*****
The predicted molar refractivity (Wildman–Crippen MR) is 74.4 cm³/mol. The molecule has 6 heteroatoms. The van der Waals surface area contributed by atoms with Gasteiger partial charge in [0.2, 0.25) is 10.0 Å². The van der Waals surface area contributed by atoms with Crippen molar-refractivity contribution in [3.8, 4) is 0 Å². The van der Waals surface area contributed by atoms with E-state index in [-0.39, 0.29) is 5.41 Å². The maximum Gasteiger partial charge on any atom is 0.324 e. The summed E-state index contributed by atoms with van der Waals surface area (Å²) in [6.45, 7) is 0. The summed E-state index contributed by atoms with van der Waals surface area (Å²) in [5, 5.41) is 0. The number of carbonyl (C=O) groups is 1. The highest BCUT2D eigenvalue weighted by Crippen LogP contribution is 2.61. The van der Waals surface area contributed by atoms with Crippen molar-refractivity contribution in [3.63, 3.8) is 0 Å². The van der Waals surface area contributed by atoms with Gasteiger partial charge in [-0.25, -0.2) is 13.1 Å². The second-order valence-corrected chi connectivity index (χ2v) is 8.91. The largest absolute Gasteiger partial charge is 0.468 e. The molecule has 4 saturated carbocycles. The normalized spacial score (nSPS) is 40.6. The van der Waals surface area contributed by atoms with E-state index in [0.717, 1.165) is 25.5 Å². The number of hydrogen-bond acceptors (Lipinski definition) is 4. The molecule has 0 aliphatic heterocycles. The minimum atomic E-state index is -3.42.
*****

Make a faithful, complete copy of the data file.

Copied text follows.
The predicted molar refractivity (Wildman–Crippen MR) is 74.4 cm³/mol. The molecule has 6 heteroatoms. The van der Waals surface area contributed by atoms with Gasteiger partial charge in [0.2, 0.25) is 10.0 Å². The van der Waals surface area contributed by atoms with Crippen molar-refractivity contribution in [3.8, 4) is 0 Å². The van der Waals surface area contributed by atoms with E-state index in [-0.39, 0.29) is 5.41 Å². The maximum Gasteiger partial charge on any atom is 0.324 e. The summed E-state index contributed by atoms with van der Waals surface area (Å²) in [6.45, 7) is 0. The summed E-state index contributed by atoms with van der Waals surface area (Å²) in [5, 5.41) is 0. The number of carbonyl (C=O) groups is 1. The highest BCUT2D eigenvalue weighted by Crippen LogP contribution is 2.61. The van der Waals surface area contributed by atoms with Crippen molar-refractivity contribution in [3.63, 3.8) is 0 Å². The van der Waals surface area contributed by atoms with Gasteiger partial charge in [-0.25, -0.2) is 13.1 Å². The second-order valence-corrected chi connectivity index (χ2v) is 8.91. The largest absolute Gasteiger partial charge is 0.468 e. The molecule has 4 saturated carbocycles. The normalized spacial score (nSPS) is 40.6. The van der Waals surface area contributed by atoms with E-state index in [0.717, 1.165) is 25.5 Å². The number of hydrogen-bond acceptors (Lipinski definition) is 4. The molecule has 0 aliphatic heterocycles. The minimum atomic E-state index is -3.42.